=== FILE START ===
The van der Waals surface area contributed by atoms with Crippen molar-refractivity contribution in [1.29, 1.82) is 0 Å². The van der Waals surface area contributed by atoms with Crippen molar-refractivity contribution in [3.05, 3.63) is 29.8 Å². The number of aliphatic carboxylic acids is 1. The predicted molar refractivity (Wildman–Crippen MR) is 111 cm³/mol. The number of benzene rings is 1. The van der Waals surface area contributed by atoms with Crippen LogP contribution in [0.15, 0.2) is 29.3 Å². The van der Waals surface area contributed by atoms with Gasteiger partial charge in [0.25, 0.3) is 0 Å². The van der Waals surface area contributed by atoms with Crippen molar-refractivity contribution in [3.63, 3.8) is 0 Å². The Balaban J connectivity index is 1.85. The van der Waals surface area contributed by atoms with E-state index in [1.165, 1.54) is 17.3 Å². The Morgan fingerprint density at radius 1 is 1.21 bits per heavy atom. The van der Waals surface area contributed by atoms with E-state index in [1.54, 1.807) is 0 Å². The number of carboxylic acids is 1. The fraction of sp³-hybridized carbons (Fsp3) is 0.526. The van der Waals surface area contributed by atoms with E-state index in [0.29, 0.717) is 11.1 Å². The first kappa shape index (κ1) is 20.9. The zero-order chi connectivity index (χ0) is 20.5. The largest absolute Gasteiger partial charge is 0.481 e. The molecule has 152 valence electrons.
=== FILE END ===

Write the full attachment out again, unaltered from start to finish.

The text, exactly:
The van der Waals surface area contributed by atoms with Crippen molar-refractivity contribution in [1.29, 1.82) is 0 Å². The van der Waals surface area contributed by atoms with Crippen molar-refractivity contribution in [3.05, 3.63) is 29.8 Å². The number of aliphatic carboxylic acids is 1. The predicted molar refractivity (Wildman–Crippen MR) is 111 cm³/mol. The number of benzene rings is 1. The van der Waals surface area contributed by atoms with Crippen LogP contribution in [0.15, 0.2) is 29.3 Å². The van der Waals surface area contributed by atoms with Gasteiger partial charge in [0.25, 0.3) is 0 Å². The van der Waals surface area contributed by atoms with Crippen molar-refractivity contribution in [3.63, 3.8) is 0 Å². The Balaban J connectivity index is 1.85. The van der Waals surface area contributed by atoms with E-state index in [1.165, 1.54) is 17.3 Å². The Morgan fingerprint density at radius 1 is 1.21 bits per heavy atom. The van der Waals surface area contributed by atoms with E-state index in [1.54, 1.807) is 0 Å². The number of carboxylic acids is 1. The fraction of sp³-hybridized carbons (Fsp3) is 0.526. The van der Waals surface area contributed by atoms with E-state index in [0.29, 0.717) is 11.1 Å². The first kappa shape index (κ1) is 20.9. The zero-order chi connectivity index (χ0) is 20.5. The largest absolute Gasteiger partial charge is 0.481 e. The molecule has 152 valence electrons.